Asturian-based Studio Woodic Honoured with Nomination for Spains’s Prestigious National Craft Awards (15th Edition)
Woodic-a contraction of the words wood and ceramic- is the art studio that ceramicist Natalia Suárez opened in a small village in the northern community of Asturias in 2018. A graduate of the University of Barcelona in Fine Arts with a specialty in design, she pursued further education in Artistic Ceramics at the Barcelona Arts and Crafts School in Llotja, San Andreu.
She recently received the honor of being one of fifteen finalists for the 15th edition of the Premios Nacionales de Artesanía (National Craft Awards). The National Craft Awards are convened annually by the Ministry of Industry, Commerce, and Tourism through the School of Industrial Organization (EOI) and its craft promotion arm, Fundesarte. Its objective is to contribute to the development and competitiveness of small and medium-sized enterprises (SMEs) in the artisan sector and to encourage innovation, design, and their ability to adapt to the market. The awards consist of three candidates for each of the five categories, three for artisan projects and two for promotional work by private and public entities. Woodic received a nomination in the Entrepreneurship category that recognizes the entrepreneurial person or company that stands out for introducing new concepts in the sector. The jury consists of experts from the craft sector and representatives of the Ministry of Industry, Commerce and Tourism, and Spain’s autonomous communities. The presentation ceremony took place on December 16 in Madrid.
Woodic received a nomination for the Edra collection, which introduces a modern and integrated approach to new technologies in artisanal processes with its combination of ceramics and raw materials.
Spain for Design last spoke to Natalia almost two years ago. She expressed the desire to establish a creative workshop in a rural environment in the then-newly constructed workshop of her studio in the rural enclave of El Valle. Natalia wanted her studio to become a cultural alternative for visitors to Asturias who seek to experience an additional leisure activity that puts them in contact with nature and organize workshops, fairs, and other events with creatives. She longed to create new pieces for each collection, experiment with materials-wood, ceramics, brass, stone, and concrete- and merge disciplines, such as basketry and forged ironwork.
Spain for Design caught up with Natalia to learn about her recent trajectory.
What has your journey been since we last spoke?
I have been lucky to come up with a project after the pandemic and to continue to develop the workshop. Many people would not have come to a town without any attraction other than the natural environment and would not look for an experience centered around cultural activities. Suddenly it has become palpable to disconnect, feel nature, and slowly enjoy a creative process. Creating ceramics represents just that.
Over the last two years, I have focused on disseminating the ceramic process, its qualities, and its benefits and, in this way, value my work. There is nothing more effective for others to appreciate your work than to make them experience it, to create a piece, hope it doesn’t break, bake it and enjoy it in your hands every day. The workshops are where people come to generate a ceramic that I polish, go over, fire, and again put in the oven and, finally, in the glaze. It takes a large part of my working time, but it is worth it.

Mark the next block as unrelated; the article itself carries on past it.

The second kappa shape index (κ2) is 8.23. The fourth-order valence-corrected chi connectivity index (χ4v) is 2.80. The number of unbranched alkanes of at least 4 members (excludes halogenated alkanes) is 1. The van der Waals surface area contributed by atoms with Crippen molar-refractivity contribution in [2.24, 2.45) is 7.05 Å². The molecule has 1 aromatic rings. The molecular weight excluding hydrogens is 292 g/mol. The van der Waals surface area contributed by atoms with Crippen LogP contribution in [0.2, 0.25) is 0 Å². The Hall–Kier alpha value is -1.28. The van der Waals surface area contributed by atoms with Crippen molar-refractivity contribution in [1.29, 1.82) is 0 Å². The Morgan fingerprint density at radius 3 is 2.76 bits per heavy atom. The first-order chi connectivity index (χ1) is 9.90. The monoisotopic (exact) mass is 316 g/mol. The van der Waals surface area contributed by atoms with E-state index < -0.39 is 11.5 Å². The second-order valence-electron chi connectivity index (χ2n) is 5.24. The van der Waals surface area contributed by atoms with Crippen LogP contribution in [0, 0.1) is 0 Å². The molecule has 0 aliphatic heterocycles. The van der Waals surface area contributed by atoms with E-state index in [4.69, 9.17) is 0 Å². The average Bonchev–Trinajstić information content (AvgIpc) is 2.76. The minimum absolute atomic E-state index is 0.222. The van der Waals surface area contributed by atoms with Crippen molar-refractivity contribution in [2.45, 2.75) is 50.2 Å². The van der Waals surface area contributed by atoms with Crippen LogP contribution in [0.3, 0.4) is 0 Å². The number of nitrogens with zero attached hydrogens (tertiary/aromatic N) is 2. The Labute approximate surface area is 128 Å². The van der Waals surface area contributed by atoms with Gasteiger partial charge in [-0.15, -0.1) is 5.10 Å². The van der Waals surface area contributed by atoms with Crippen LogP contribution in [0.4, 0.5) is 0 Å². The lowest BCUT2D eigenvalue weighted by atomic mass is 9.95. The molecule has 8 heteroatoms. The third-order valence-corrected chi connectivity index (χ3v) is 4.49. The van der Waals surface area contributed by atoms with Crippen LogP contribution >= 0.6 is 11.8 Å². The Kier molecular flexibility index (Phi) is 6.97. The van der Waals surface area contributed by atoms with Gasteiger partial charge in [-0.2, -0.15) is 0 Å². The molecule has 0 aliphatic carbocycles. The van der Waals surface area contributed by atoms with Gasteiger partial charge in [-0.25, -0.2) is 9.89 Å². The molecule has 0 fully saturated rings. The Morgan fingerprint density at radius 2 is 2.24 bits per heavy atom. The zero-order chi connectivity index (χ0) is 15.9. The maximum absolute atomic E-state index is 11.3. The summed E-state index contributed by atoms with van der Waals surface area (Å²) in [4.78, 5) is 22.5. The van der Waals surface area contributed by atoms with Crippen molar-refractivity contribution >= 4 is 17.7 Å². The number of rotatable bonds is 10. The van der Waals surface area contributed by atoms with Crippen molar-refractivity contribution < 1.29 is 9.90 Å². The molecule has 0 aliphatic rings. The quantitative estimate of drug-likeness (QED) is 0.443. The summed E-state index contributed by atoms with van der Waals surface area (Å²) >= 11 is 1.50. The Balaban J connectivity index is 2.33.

Between workshops, I have been developing my production lines, including a series of large pieces from the #Edra series, experimenting with new color palettes, and generating new minimalist works of various sizes. I have worked on expanding production with the help of collaborators. I developed a product catalog, set new goals, was present on social networks and participated in ceramics exhibitions.
What has the recognition of the National Craft Awards meant to you?
It is all exciting. The mere fact of being a finalist is like a comforting hug. I presented my candidature at the last minute, thinking that my work was not even close to having the necessary level. The journey reaffirms the decision I made a few years to leave the city and move to a small town. I daydreamed and worked every day to realize an idea that materialized in my small Woodic workshop. It has been encouraging and a charge of batteries that, apart from the nomination, means a lot to me. I am proud of the stage I am in and of those who accompanied me. It’s a gift.
What are you focusing on now?
On improving, being able to carve out moments so that the production does not end the creative process, and on making a profitable space to ensure that this project is sustainable over time so that the illusion does not run out. I dream of a new creative space where I can optimize resources and make things better every day. I am also developing the artistic part of my project to feed that illusion, to be alive, and to offer memorable experiences so that Woodic continues to be a cultural alternative in a rural environment. My short-term goal is to replenish stock, build customer loyalty and, in the long term, gain visibility outside of Spain on networks, galleries, and creative spaces.
Learn more about the finalists and winners at Premios Nacional de Artesanía 2022.